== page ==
Staphylococcus aureus

From IDWiki
Staphylococcus aureus



  • Facultative anaerobic, Gram-positive coccus
  • Catalase-positive and coagulase-positive
  • Microscopy: groups or clusters ("cluster of grapes")
  • Colony morphology: large, round, golden yellow colonies, often hemolytic on blood agar


Virulence Factors

  • Surface proteins for fibrinogen and other substances (used for binding to host endothelial cells)
  • Membrane-damaging toxins (hemolysins), including Panton-Valentine leukocidin (PVL)
  • Exfoliative toxins (A and B) which disrupt the junction between epidermal cells, causing scalded skin syndrome
  • Superantigens that bind to MHC molecules and T-cell receptors, leading to release of huge amounts of cytokines

Antibiotic Resistance

  • Mechanisms of resistance are myriad
  • Common ones:
    • bla gene encodes penicillinase, conferring resistance to penicillin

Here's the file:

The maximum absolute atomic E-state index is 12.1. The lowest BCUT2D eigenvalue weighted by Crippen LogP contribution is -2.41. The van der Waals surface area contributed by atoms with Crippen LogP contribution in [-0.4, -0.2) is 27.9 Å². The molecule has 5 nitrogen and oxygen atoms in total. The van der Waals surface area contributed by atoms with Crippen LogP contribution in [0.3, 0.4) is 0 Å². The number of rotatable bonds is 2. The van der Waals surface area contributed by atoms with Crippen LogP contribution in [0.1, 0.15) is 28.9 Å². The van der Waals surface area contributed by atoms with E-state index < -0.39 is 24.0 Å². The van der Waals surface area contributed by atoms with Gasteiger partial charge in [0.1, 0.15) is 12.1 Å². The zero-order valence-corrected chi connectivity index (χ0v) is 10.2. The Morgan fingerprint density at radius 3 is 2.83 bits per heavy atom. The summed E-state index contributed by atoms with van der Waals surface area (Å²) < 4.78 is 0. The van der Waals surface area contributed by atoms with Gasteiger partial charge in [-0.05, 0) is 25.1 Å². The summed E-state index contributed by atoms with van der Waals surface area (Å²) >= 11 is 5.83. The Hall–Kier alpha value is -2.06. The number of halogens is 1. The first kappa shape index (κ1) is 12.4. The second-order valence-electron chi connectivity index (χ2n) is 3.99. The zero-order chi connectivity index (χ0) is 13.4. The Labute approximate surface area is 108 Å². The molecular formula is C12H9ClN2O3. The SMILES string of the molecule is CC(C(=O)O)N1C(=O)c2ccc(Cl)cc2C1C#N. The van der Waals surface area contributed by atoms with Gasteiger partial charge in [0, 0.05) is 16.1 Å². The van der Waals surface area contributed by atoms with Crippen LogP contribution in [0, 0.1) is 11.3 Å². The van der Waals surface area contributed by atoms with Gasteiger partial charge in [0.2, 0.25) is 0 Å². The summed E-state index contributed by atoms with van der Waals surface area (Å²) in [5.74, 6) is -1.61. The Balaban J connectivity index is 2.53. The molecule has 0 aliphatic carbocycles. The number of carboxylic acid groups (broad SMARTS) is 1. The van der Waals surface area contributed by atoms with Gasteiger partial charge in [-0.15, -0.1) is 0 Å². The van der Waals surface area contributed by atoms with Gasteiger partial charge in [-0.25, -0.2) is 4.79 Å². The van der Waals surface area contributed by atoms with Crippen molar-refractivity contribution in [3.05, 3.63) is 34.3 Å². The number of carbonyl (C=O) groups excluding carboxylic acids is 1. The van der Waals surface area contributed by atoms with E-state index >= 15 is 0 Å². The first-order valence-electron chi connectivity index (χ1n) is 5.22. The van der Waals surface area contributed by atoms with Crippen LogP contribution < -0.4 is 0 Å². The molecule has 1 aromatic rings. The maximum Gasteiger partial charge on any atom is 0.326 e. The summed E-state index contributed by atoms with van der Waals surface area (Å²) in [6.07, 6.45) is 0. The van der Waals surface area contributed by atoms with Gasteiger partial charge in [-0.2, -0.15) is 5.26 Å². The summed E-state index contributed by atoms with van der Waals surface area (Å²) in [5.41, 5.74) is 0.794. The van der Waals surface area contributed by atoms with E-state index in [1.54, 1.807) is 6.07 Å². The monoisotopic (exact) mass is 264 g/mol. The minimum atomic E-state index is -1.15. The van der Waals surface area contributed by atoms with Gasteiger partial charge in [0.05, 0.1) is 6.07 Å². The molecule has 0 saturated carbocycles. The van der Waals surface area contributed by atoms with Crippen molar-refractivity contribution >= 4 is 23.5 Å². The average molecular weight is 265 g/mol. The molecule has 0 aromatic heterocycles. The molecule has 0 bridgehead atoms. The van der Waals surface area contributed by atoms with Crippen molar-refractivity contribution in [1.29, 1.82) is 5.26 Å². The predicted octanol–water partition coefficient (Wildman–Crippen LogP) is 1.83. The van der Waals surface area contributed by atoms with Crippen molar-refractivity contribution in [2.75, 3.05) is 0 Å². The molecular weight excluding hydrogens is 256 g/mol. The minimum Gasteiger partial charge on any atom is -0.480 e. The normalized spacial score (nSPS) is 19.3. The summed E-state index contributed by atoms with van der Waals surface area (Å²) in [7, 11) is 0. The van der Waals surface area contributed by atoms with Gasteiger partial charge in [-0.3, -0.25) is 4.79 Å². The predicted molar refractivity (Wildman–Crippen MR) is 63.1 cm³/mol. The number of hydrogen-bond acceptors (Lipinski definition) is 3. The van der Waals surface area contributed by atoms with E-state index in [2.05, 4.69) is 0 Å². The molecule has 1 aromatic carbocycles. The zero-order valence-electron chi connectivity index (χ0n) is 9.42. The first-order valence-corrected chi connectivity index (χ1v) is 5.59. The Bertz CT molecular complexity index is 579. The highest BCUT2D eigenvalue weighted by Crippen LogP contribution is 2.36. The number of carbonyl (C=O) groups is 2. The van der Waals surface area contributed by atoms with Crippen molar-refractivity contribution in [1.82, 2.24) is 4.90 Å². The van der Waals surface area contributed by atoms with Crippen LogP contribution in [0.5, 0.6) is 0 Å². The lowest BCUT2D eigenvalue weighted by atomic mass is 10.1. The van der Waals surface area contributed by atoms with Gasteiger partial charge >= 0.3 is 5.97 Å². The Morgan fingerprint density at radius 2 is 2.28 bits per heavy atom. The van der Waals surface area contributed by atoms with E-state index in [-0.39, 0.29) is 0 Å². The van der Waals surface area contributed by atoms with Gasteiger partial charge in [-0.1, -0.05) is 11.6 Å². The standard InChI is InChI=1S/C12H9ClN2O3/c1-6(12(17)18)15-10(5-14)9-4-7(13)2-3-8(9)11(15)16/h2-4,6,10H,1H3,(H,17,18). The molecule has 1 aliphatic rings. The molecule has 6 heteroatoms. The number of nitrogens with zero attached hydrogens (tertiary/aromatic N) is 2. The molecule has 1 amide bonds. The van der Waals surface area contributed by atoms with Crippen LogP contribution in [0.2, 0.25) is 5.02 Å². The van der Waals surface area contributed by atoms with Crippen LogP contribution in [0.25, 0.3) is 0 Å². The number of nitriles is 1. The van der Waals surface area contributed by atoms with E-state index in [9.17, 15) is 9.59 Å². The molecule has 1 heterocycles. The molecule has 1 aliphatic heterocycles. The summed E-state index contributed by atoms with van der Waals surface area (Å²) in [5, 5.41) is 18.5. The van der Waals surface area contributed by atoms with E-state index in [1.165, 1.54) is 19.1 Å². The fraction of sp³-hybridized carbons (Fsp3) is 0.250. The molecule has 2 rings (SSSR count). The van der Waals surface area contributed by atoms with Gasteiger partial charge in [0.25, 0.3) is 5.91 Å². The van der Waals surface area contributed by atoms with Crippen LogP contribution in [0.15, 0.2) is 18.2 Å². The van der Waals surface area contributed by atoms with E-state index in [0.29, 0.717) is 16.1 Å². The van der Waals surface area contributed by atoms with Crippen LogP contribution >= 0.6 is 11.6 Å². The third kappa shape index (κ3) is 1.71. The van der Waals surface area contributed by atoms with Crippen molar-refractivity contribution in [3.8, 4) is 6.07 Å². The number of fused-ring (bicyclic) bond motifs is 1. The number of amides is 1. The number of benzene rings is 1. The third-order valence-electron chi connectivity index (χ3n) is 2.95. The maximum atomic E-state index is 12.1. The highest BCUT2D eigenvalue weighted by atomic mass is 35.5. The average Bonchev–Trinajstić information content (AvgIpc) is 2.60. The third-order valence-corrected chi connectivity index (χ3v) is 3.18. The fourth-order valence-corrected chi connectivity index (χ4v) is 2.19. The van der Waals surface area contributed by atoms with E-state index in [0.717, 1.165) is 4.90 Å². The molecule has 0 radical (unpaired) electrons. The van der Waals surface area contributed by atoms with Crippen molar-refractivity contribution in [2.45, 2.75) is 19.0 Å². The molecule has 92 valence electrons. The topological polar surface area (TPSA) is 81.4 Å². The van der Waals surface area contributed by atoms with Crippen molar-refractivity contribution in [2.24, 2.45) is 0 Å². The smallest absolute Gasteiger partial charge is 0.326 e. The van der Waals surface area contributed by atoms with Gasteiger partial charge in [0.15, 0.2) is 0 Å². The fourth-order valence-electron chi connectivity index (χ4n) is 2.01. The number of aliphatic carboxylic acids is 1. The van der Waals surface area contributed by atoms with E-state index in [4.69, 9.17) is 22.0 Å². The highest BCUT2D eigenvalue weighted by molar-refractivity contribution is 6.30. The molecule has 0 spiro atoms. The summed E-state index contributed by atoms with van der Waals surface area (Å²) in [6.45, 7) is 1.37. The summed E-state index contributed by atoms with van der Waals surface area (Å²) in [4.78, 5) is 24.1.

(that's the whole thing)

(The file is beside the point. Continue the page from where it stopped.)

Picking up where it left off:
• mecA encodes PBP2a, conferring broad β-lactam resistance (MRSA)
    • vanA on a plasmid confers vancomycin resistance (VRSA)

Clinical Manifestations


Skin and Soft Tissue Infections

  • Boils and carbuncles
  • Cellulitis, usually purulent

Scalded-Skin Syndrome

  • Aka Ritter disease
  • Caused by exfoliative toxin A or B
  • Essentially bullous impetigo
  • Sunburn-like, bullous rash that can lead to skin loss (most common in kids with Staph infections of the nasopharynx or skin)


Infective Endocarditis

Other Infectious Syndromes

Superantigen-Related Syndromes

Staphylococcus-Associated Glomerulonephritis


  • Duration depends on clinical syndrome

Methicillin-Susceptible Staphylococcus aureus (MSSA)

Methicillin-Resistant Staphylococcus aureus (MRSA)